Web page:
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Title: Gait kinematics and risk factors for overuse anterior knee pain
Author: Wills, Andrew K.
ISNI:       0000 0001 3569 8638
Awarding Body: University of Surrey
Current Institution: University of Surrey
Date of Award: 2006
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Overuse anterior knee pain (AKP) is precipitated by activity and affects up to 30% of young and active populations. There is little empirical evidence for the multitude of cited risk factors for the condition and a lack of prospective studies. The main aim of this PhD was to examine the role of gait kinematics as a risk factor for AKP. The first study examined variables other than gait that may need to be controlled or statistically adjusted for in future studies to avoid masking true risk factors or effects. A prospective study of military recruits was undertaken into the effect of prior activity levels, aerobic fitness and social and medical history on the development of AKP. The incidence of AKP was high (8.6%; 95% CI: 6.8-10.4) despite the short 12-week exposure to training. Heavy smokers (odds ratio (OR): 6.37) and individuals with a previous ankle injury (OR; 2.48) had an increased risk of AKP that was independent of lifestyle factors. The association between 3D gait kinematics and patellofemoral pain syndrome (PFPS) was then explored prospectively. Principle components analysis was applied to reduce the gait data into its main factors and multivariate logistic regression was used to explore the association between these factors and PFPS. Three factors from treadmill running explained 47% of the variance between individuals who developed PFPS and those that remained injury-free. These factors contained increased hip and tibial internal rotation, increased hip adduction and decreased knee internal rotation during stance. These results contradicted findings from case-control studies. The association between variability in gait movement patterns and PFPS was assessed using the continuous relative phase method. The main risk factor was reduced inter-stride variability in the joint coordination relationships that contained tibial rotation. The main limitation of the gait study was the small sample size of the PFPS group (n=7). A study was thus undertaken to cross-validate the findings in a new sample with PFPS. This new sample was captured using a 3-year follow up study of the original gait cohort. The results were not replicated in the new PFPS group, and there were no other gait characteristics correlated with PFPS. The lack of validation was attributed to differences in the symptom-complex between the case groups of the two studies. To date, all published evidence for an association between gait and AKP originates from case-control studies. The key issue with this design is inferring the correct temporal sequence of a finding. Thus, to assess the effect of PFPS on gait and inform the interpretation of these studies, a repeated measures study of 6 subjects before and after the onset of PFPS was undertaken. Despite the mild symptoms of the group and the absence of pain during testing, the subjects showed some subtle gait inhibition post onset of PFPS. This questions the use of the case-control study to validly quantify risk factors in gait. Future research should cross-validate the significant risk factors found' in these studies, explore other potentially salient variables such as patellofemoral alignment and examine the causes of these risk factors. It is hoped that such work will benefit the prevention and treatment of AKP.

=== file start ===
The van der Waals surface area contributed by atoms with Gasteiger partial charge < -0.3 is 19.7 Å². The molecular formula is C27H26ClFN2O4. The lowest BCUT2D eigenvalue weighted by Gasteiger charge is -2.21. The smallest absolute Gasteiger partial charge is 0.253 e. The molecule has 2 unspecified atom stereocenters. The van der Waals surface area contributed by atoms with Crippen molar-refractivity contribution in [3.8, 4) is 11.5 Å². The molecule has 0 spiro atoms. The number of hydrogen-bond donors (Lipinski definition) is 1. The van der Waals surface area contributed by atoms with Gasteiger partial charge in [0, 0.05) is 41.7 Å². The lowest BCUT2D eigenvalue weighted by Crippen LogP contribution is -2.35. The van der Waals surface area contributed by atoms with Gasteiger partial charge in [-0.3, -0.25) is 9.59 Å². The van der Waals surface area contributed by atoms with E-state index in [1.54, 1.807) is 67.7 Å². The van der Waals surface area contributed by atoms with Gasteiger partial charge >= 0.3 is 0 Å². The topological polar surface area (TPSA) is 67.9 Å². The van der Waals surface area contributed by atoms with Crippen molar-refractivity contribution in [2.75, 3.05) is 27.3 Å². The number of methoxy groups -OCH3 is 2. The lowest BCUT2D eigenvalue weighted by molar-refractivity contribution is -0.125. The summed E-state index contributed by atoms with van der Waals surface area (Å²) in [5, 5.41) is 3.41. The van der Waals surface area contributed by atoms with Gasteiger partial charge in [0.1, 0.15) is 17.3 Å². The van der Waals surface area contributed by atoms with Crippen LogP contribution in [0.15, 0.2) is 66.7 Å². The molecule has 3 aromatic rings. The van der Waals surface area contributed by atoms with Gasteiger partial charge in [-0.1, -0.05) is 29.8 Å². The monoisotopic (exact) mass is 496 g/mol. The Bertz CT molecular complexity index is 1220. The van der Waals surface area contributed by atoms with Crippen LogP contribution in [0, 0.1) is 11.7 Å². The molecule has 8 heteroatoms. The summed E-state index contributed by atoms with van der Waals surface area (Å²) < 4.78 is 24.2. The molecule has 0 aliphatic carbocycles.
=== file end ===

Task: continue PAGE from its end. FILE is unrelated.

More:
Supervisor: Not available Sponsor: Not available
Qualification Name: Thesis (Ph.D.) Qualification Level: Doctoral
EThOS ID:  DOI: Not available